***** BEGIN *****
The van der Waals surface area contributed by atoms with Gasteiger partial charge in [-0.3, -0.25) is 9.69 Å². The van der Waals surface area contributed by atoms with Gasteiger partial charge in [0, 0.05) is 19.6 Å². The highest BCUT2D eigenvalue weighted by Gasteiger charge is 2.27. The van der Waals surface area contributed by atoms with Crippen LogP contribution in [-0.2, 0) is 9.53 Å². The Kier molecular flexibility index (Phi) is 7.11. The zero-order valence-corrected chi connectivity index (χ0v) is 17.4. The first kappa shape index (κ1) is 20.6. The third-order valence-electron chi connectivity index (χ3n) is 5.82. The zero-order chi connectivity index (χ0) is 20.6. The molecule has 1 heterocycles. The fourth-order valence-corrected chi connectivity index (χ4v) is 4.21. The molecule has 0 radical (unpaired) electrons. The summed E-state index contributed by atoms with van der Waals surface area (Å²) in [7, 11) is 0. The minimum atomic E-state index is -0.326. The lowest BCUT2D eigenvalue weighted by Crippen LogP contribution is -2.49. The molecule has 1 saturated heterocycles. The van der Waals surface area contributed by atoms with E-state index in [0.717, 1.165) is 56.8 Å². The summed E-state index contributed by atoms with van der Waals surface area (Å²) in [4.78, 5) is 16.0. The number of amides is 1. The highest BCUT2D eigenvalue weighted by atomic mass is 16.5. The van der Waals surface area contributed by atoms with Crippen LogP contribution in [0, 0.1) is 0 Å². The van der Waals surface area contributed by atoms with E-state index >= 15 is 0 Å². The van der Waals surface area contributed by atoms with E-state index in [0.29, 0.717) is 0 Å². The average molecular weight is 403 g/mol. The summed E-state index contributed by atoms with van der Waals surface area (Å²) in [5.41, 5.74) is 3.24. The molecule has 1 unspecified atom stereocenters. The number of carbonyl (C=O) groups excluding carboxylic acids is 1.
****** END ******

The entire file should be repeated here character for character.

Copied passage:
The van der Waals surface area contributed by atoms with Gasteiger partial charge in [-0.3, -0.25) is 9.69 Å². The van der Waals surface area contributed by atoms with Gasteiger partial charge in [0, 0.05) is 19.6 Å². The highest BCUT2D eigenvalue weighted by Gasteiger charge is 2.27. The van der Waals surface area contributed by atoms with Crippen LogP contribution in [-0.2, 0) is 9.53 Å². The Kier molecular flexibility index (Phi) is 7.11. The zero-order valence-corrected chi connectivity index (χ0v) is 17.4. The first kappa shape index (κ1) is 20.6. The third-order valence-electron chi connectivity index (χ3n) is 5.82. The zero-order chi connectivity index (χ0) is 20.6. The molecule has 1 heterocycles. The fourth-order valence-corrected chi connectivity index (χ4v) is 4.21. The molecule has 0 radical (unpaired) electrons. The summed E-state index contributed by atoms with van der Waals surface area (Å²) in [7, 11) is 0. The minimum atomic E-state index is -0.326. The lowest BCUT2D eigenvalue weighted by Crippen LogP contribution is -2.49. The molecule has 1 saturated heterocycles. The van der Waals surface area contributed by atoms with E-state index in [0.717, 1.165) is 56.8 Å². The summed E-state index contributed by atoms with van der Waals surface area (Å²) in [4.78, 5) is 16.0. The number of amides is 1. The highest BCUT2D eigenvalue weighted by atomic mass is 16.5. The van der Waals surface area contributed by atoms with Crippen LogP contribution in [0, 0.1) is 0 Å². The van der Waals surface area contributed by atoms with E-state index >= 15 is 0 Å². The van der Waals surface area contributed by atoms with E-state index in [0.29, 0.717) is 0 Å². The average molecular weight is 403 g/mol. The summed E-state index contributed by atoms with van der Waals surface area (Å²) in [5.41, 5.74) is 3.24. The molecule has 1 unspecified atom stereocenters. The number of carbonyl (C=O) groups excluding carboxylic acids is 1.